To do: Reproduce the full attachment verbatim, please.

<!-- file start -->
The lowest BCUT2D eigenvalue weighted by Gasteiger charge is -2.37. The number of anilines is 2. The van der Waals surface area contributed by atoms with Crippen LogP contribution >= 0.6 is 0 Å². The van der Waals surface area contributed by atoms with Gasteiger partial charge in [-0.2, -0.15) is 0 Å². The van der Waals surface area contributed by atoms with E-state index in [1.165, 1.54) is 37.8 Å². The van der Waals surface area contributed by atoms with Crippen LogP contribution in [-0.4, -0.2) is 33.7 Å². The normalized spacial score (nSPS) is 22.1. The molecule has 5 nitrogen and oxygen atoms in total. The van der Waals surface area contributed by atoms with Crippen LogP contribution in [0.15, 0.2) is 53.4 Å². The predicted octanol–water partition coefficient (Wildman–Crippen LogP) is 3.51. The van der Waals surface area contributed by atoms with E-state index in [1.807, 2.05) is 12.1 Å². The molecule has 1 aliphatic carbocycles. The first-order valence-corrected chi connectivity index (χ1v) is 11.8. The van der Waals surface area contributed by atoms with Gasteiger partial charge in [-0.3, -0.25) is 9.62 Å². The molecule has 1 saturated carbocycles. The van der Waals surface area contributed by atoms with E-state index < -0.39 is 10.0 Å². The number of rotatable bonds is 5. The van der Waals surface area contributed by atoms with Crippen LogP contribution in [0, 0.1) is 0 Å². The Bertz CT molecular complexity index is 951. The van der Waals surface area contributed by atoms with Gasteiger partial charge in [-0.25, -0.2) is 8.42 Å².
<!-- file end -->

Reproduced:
The lowest BCUT2D eigenvalue weighted by Gasteiger charge is -2.37. The number of anilines is 2. The van der Waals surface area contributed by atoms with Crippen LogP contribution >= 0.6 is 0 Å². The van der Waals surface area contributed by atoms with Gasteiger partial charge in [-0.2, -0.15) is 0 Å². The van der Waals surface area contributed by atoms with E-state index in [1.165, 1.54) is 37.8 Å². The van der Waals surface area contributed by atoms with Crippen LogP contribution in [-0.4, -0.2) is 33.7 Å². The normalized spacial score (nSPS) is 22.1. The molecule has 5 nitrogen and oxygen atoms in total. The van der Waals surface area contributed by atoms with Crippen LogP contribution in [0.15, 0.2) is 53.4 Å². The predicted octanol–water partition coefficient (Wildman–Crippen LogP) is 3.51. The van der Waals surface area contributed by atoms with E-state index in [1.807, 2.05) is 12.1 Å². The molecule has 1 aliphatic carbocycles. The first-order valence-corrected chi connectivity index (χ1v) is 11.8. The van der Waals surface area contributed by atoms with Gasteiger partial charge in [-0.3, -0.25) is 9.62 Å². The molecule has 1 saturated carbocycles. The van der Waals surface area contributed by atoms with E-state index < -0.39 is 10.0 Å². The number of rotatable bonds is 5. The van der Waals surface area contributed by atoms with Crippen LogP contribution in [0, 0.1) is 0 Å². The Bertz CT molecular complexity index is 951. The van der Waals surface area contributed by atoms with Gasteiger partial charge in [-0.25, -0.2) is 8.42 Å².